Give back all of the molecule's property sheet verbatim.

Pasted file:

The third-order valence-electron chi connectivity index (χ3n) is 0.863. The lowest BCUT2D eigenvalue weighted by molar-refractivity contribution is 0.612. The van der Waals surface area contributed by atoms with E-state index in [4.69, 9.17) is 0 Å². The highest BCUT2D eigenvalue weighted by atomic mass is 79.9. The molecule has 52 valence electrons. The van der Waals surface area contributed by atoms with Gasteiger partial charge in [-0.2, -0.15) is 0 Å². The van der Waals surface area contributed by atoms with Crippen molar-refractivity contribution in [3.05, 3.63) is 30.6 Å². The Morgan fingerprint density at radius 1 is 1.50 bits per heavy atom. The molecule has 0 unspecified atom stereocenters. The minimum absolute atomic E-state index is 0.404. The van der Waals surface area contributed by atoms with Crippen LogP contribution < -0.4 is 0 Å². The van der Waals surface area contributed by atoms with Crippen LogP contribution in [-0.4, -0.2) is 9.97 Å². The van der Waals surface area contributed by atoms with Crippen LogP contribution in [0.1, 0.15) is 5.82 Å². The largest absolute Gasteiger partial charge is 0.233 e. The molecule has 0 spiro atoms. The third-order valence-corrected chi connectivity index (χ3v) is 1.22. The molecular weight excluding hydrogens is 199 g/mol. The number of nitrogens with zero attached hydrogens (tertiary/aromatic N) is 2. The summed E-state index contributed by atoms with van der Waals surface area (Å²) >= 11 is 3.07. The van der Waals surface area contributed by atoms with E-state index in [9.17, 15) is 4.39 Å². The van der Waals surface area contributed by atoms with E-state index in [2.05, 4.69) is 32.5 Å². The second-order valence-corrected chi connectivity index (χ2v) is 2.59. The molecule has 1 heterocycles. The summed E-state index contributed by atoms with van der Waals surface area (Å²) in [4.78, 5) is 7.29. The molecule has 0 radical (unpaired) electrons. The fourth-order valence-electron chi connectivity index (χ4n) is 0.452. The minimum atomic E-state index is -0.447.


The third-order valence-electron chi connectivity index (χ3n) is 0.863. The lowest BCUT2D eigenvalue weighted by molar-refractivity contribution is 0.612. The van der Waals surface area contributed by atoms with E-state index in [4.69, 9.17) is 0 Å². The highest BCUT2D eigenvalue weighted by atomic mass is 79.9. The molecule has 52 valence electrons. The van der Waals surface area contributed by atoms with Gasteiger partial charge in [-0.2, -0.15) is 0 Å². The van der Waals surface area contributed by atoms with Crippen molar-refractivity contribution in [3.05, 3.63) is 30.6 Å². The Morgan fingerprint density at radius 1 is 1.50 bits per heavy atom. The molecule has 0 unspecified atom stereocenters. The minimum absolute atomic E-state index is 0.404. The van der Waals surface area contributed by atoms with Crippen LogP contribution < -0.4 is 0 Å². The van der Waals surface area contributed by atoms with Crippen LogP contribution in [-0.4, -0.2) is 9.97 Å². The van der Waals surface area contributed by atoms with Crippen LogP contribution in [0.1, 0.15) is 5.82 Å². The largest absolute Gasteiger partial charge is 0.233 e. The molecule has 0 spiro atoms. The third-order valence-corrected chi connectivity index (χ3v) is 1.22. The molecular weight excluding hydrogens is 199 g/mol. The number of nitrogens with zero attached hydrogens (tertiary/aromatic N) is 2. The summed E-state index contributed by atoms with van der Waals surface area (Å²) >= 11 is 3.07. The van der Waals surface area contributed by atoms with E-state index in [9.17, 15) is 4.39 Å². The van der Waals surface area contributed by atoms with E-state index in [2.05, 4.69) is 32.5 Å². The second-order valence-corrected chi connectivity index (χ2v) is 2.59. The molecule has 1 heterocycles. The summed E-state index contributed by atoms with van der Waals surface area (Å²) in [4.78, 5) is 7.29. The molecule has 0 radical (unpaired) electrons. The fourth-order valence-electron chi connectivity index (χ4n) is 0.452. The minimum atomic E-state index is -0.447.